As a young entrepreneur, Mike Mizesko didn’t have much trouble obtaining capital.
“Chase Manhattan Bank gave me a $1 million line of credit with no personal guarantees unsecured,” he remembers. “For a bank to do this, they’ve got to have a lot of confidence. Now I was 25 and it wasn’t because they liked my face.”
It was, he says, because of the initial investors he had rounded up for the company, which, founded in 1984, was at that time on the cutting edge of technology making touch screens for kiosks.
“I had a board of directors that was to die for,” he says, noting it included the founder of Hickory Farms and the head of a division of Saatchi & Saatchi, a worldwide advertising firm. “My lead investor was a guy that taught new venture management and entrepreneurship at my business school.”
Mizesko, who sold the company in 1989, knows many entrepreneurs aren’t so fortunate, so he’s trying to increase their chances of finding the right investors.
As an investment banker with Helston Capital Group in Columbus, Mizesko is president of OhioAngels.com Inc., which is designed to provide an online means for matching private capital with emerging and early stage Ohio businesses.
Angels don’t want to be found, he says, and entrepreneurs don’t always know where to look or how to decide whether a particular angel will be good for the company.
“It’s very random,” adds Brad Beasecker, CEO of OhioAngels.com and co-founder and president of Helston Capital Group. “For example, if you are a successful entrepreneur in your own right and have a 30- to 40-year history in the plastics industry, the chance you might see an investment opportunity in the industry is very small. [But] that’s where your knowledge and expertise will be most helpful to that entrepreneur.”
“What we’ve done is create a technical infrastructure, a portal, that allows investors to come and learn about investing and learn about various industries and technologies and companies and allows them to do it anonymously,” Mizesko says.
The initiative was launched this spring as a partnership between Helston and the Ohio Department of Development. Other sponsors, which include accounting, law, venture capital, technology and financial services firms, will provide content to the site to help educate participating investors and entrepreneurs.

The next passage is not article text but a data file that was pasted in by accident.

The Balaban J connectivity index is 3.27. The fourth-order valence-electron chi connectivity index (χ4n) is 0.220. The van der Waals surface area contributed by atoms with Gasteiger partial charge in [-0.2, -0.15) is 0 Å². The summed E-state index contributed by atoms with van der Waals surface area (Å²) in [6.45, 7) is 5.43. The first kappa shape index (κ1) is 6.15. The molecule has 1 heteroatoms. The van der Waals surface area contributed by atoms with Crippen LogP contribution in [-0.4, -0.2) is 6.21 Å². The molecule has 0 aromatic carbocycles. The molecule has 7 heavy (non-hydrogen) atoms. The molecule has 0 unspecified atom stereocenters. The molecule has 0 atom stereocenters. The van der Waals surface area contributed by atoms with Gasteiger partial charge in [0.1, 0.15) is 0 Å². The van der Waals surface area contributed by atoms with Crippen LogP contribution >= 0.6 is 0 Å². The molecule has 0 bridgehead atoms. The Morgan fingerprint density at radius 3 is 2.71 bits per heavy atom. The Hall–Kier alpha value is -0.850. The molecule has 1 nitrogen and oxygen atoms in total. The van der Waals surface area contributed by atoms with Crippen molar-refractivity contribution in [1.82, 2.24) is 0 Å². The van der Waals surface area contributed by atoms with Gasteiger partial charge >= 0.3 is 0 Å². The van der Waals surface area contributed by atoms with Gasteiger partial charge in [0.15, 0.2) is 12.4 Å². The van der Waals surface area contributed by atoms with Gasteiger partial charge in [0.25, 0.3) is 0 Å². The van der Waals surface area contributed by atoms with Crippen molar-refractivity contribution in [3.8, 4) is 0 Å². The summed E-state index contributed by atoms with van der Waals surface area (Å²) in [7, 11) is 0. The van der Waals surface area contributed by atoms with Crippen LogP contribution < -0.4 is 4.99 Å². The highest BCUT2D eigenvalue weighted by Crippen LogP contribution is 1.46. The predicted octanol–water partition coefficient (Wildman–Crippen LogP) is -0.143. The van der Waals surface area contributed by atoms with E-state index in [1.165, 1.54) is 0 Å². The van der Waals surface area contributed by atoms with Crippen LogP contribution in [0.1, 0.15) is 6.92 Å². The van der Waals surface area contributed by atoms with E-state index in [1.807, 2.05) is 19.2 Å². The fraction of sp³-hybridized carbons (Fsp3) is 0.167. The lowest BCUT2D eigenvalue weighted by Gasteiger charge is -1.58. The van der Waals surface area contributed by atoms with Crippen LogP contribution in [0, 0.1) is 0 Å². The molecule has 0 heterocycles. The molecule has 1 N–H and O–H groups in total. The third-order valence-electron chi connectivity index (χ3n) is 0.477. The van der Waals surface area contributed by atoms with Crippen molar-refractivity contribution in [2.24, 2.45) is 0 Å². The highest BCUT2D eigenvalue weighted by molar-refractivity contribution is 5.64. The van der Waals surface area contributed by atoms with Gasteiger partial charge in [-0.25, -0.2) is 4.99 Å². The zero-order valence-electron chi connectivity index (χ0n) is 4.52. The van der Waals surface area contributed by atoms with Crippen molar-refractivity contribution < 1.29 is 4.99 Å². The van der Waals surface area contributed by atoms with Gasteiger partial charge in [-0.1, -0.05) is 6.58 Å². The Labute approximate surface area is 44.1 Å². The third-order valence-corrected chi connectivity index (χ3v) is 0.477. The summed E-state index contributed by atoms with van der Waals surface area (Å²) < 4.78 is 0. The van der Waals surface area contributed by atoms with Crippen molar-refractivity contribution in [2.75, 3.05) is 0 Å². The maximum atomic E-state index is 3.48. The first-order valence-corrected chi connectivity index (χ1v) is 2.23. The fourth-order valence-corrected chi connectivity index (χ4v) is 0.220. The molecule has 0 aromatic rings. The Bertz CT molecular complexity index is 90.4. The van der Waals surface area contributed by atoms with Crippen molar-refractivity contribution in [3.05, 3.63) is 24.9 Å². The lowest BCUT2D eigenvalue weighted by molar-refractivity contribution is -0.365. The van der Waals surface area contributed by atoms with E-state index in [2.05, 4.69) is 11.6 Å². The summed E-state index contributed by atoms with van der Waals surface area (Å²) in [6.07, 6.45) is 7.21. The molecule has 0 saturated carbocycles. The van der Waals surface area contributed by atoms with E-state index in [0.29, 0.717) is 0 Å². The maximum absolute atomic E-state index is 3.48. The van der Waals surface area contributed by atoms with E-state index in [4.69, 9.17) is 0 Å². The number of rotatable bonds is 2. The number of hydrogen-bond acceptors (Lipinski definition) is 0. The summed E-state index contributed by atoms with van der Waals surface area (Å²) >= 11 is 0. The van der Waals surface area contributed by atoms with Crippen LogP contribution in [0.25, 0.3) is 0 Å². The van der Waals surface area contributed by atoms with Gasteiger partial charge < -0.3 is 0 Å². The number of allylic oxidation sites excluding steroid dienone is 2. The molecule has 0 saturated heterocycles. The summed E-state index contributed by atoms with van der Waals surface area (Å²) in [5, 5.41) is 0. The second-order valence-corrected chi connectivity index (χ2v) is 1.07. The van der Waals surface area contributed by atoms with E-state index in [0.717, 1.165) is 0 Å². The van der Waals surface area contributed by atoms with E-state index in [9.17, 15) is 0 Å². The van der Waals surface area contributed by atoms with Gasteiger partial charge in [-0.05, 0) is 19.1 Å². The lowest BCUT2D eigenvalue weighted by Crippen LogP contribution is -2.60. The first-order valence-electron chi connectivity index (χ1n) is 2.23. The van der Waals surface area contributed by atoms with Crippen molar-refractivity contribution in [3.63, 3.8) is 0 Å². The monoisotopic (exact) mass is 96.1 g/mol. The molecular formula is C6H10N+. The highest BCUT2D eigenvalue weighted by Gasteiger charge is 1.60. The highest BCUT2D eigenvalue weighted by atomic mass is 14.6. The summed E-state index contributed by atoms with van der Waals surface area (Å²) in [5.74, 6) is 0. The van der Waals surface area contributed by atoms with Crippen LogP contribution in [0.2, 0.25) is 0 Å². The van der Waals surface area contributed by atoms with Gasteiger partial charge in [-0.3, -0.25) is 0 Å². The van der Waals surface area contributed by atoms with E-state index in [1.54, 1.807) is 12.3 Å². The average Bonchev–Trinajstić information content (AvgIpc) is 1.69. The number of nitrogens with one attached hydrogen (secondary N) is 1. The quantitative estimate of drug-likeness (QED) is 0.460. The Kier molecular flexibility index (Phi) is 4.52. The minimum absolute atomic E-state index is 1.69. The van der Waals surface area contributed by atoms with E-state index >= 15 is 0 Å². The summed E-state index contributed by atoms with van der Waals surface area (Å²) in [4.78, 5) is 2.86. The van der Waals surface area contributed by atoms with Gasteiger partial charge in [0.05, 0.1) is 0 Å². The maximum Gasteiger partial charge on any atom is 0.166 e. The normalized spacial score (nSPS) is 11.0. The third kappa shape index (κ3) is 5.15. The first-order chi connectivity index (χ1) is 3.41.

Investors begin with a free portal page, which qualifies them online and gives them an ongoing stream of editorial content about private investing, entrepreneurship, events in their community and relevant emerging businesses and technologies. They also have access to unidentified business plan summaries that match their interests.
A full, one-year membership, at $250 for individual investors or $750 for institutional fund investors, gives investors:
- Full access to the detailed business plans including the names of the entrepreneurial companies.
- The ability to participate in the process of reviewing business plans submitted to OhioAngels.com.
- Access to deal-specific messaging and comments.
Entrepreneurs also can register for a free portal page that includes the editorial content and an eight-week period to build a business plan abstract with how-tos from OhioAngels.com.
They then can submit the plan, with a $100 fee, for review and possible acceptance by a team of investors registered as full members on the site and site sponsors. Feedback is provided to the entrepreneur.
Plans accepted by the team can be posted to the portal with an additional charge of $650 and an agreement with an affiliated broker-dealer.
“The key is how do we get people who are serious about raising money to participate,” Mizesko says, noting the site is not meant for entrepreneurs who are not in the market to actively seek capital.
Within two weeks of OhioAngels.com’s May 3 launch, 80 entrepreneurial companies and “a few dozen” investors were registered, Mizesko says. More should follow, he says, given that 86 percent of the venture capital raised between 1995 and the middle of 1998 by Ohio entrepreneurs with sales of less than $3 million came from individual accredited investors.
“Part of what came out of [that] study is about $150 million a year is being invested by accredited investors angels into private companies in the state,” Mizesko says.
The trick, Mizesko and Beasecker say, is to find the right investor for the right entrepreneur. It’s not just the money entrepreneurs need; it’s also the right person to mentor them and help develop their skills.
“This is not for all accredited investors,” Beasecker says. “It’s for people who take an interest in developing companies.” How to reach: OhioAngels.com, www.ohioangels.com, 262-5568.
Joan Slattery Wall (firstname.lastname@example.org) is an associate editor and statehouse correspondent for SBN.